Two Jewish schools were hit by bullets in Montreal overnight Wednesday just two days after a synagogue in a western suburb of the city was targeted with Molotov cocktails. 

Video from CBC News showed a bullet hole in the building of one of the schools as police searched the premises for evidence of the potential hate crime. David Oliel, a student at one of the schools, said that while the incident shows a clear threat to Jewish people such as him, he’s not intimidated from living out his faith. 

“It sends a message — a threatening message — to our lives, to our community,” Oliel told CBC News. “I’m going to keep wearing my Kippah proud and not be afraid to live in my home where I grew up.” 

Montreal Police Const. Jean-Pierre Brabant said that the shootings took place at night while no one was in either of the buildings, but the action raises concerns for the safety of Jewish students at the schools as police are looking into investigating the shootings as a hate crime. Police are also reviewing the security camera footage at both schools as they look for suspects. 

A mark from a gunshot is seen on the front door of Talmud Torah Elementary School in the Cote-des-Neiges neighborhood of Montreal, Quebec, Canada ( MATHIEW LEISER/AFP via Getty Images)

On Monday night, a Jewish synagogue in Dollard-des-Ormeaux was targeted and hit with multiple Molotov cocktails which sparked a fire at the synagogue’s entrance. After arriving at the synagogue on Tuesday morning, Henry Topas, the Quebec regional director of B’nai Brith Canada and the cantor at Congregation Beth Tikvah, said he immediately suspected a hate crime.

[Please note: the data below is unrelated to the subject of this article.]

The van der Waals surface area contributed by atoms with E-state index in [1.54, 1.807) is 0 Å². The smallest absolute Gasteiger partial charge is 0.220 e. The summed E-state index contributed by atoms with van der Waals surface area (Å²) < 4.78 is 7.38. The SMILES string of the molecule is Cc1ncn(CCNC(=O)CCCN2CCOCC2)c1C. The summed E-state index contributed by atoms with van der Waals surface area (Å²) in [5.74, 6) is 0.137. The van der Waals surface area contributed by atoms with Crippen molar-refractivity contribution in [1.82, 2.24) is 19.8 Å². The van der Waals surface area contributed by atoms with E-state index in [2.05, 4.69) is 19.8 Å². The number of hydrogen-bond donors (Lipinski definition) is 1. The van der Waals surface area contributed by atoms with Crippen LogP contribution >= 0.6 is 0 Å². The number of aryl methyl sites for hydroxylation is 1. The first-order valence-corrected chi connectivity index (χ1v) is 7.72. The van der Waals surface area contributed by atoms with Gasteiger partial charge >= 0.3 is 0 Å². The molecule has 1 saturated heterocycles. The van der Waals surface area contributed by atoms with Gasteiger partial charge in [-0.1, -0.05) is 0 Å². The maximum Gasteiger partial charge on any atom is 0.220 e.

Montreal police have ramped up its security around Jewish schools and synagogues as anti-Semitism spikes in the city following Hamas’ attack on Israel on October 7 that killed 1,400 people, including women and children. Since October 7, there have been 48 reported hate crimes against the Jewish community, meaning there has been more than one hate crime per day against Jews in the city over the past 34 days. Last year, Montreal police recorded 72 hate crimes against all groups for the entire year. 

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“What starts with words leads to actions and we are seeing that now,” said Eta Yudin, the vice president of the Quebec branch of the Center for Israel and Jewish Affairs. “We’re calling on our fellow citizens to stand up and fight with us against antisemitism and hate.”



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By GIL